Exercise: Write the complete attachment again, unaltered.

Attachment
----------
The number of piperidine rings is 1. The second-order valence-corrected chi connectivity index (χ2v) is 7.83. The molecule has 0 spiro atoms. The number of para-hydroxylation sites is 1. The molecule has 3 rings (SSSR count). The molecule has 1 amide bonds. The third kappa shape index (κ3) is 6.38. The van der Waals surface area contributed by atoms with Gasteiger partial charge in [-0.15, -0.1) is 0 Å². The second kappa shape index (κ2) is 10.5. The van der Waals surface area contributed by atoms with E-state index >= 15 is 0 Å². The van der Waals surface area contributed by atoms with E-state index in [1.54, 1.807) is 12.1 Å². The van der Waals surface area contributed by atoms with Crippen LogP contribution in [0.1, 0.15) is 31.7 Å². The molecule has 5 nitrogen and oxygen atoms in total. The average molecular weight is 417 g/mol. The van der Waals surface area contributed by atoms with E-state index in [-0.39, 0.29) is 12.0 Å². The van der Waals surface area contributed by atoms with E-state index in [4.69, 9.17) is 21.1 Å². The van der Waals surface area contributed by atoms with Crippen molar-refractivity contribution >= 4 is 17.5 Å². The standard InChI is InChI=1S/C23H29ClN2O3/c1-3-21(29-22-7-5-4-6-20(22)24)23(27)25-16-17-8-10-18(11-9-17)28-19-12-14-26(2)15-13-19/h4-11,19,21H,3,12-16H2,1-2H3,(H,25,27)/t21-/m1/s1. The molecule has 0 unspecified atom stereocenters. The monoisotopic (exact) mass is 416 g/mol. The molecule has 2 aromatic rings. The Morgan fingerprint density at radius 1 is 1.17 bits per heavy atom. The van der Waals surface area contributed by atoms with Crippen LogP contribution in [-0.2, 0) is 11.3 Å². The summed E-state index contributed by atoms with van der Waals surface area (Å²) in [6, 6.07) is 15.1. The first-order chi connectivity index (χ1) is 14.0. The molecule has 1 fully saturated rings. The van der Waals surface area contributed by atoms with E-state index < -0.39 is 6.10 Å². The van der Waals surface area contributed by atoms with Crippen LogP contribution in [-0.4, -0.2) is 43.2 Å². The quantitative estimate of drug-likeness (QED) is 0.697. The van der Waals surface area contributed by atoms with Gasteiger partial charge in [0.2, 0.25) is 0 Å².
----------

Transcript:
The number of piperidine rings is 1. The second-order valence-corrected chi connectivity index (χ2v) is 7.83. The molecule has 0 spiro atoms. The number of para-hydroxylation sites is 1. The molecule has 3 rings (SSSR count). The molecule has 1 amide bonds. The third kappa shape index (κ3) is 6.38. The van der Waals surface area contributed by atoms with Gasteiger partial charge in [-0.15, -0.1) is 0 Å². The second kappa shape index (κ2) is 10.5. The van der Waals surface area contributed by atoms with E-state index >= 15 is 0 Å². The van der Waals surface area contributed by atoms with E-state index in [1.54, 1.807) is 12.1 Å². The van der Waals surface area contributed by atoms with Crippen LogP contribution in [0.1, 0.15) is 31.7 Å². The molecule has 5 nitrogen and oxygen atoms in total. The average molecular weight is 417 g/mol. The van der Waals surface area contributed by atoms with E-state index in [-0.39, 0.29) is 12.0 Å². The van der Waals surface area contributed by atoms with E-state index in [4.69, 9.17) is 21.1 Å². The van der Waals surface area contributed by atoms with Crippen molar-refractivity contribution >= 4 is 17.5 Å². The standard InChI is InChI=1S/C23H29ClN2O3/c1-3-21(29-22-7-5-4-6-20(22)24)23(27)25-16-17-8-10-18(11-9-17)28-19-12-14-26(2)15-13-19/h4-11,19,21H,3,12-16H2,1-2H3,(H,25,27)/t21-/m1/s1. The molecule has 0 unspecified atom stereocenters. The monoisotopic (exact) mass is 416 g/mol. The molecule has 2 aromatic rings. The Morgan fingerprint density at radius 1 is 1.17 bits per heavy atom. The van der Waals surface area contributed by atoms with Crippen LogP contribution in [-0.2, 0) is 11.3 Å². The summed E-state index contributed by atoms with van der Waals surface area (Å²) in [6, 6.07) is 15.1. The first-order chi connectivity index (χ1) is 14.0. The molecule has 1 fully saturated rings. The van der Waals surface area contributed by atoms with E-state index < -0.39 is 6.10 Å². The van der Waals surface area contributed by atoms with Crippen LogP contribution in [-0.4, -0.2) is 43.2 Å². The quantitative estimate of drug-likeness (QED) is 0.697. The van der Waals surface area contributed by atoms with Gasteiger partial charge in [0.2, 0.25) is 0 Å².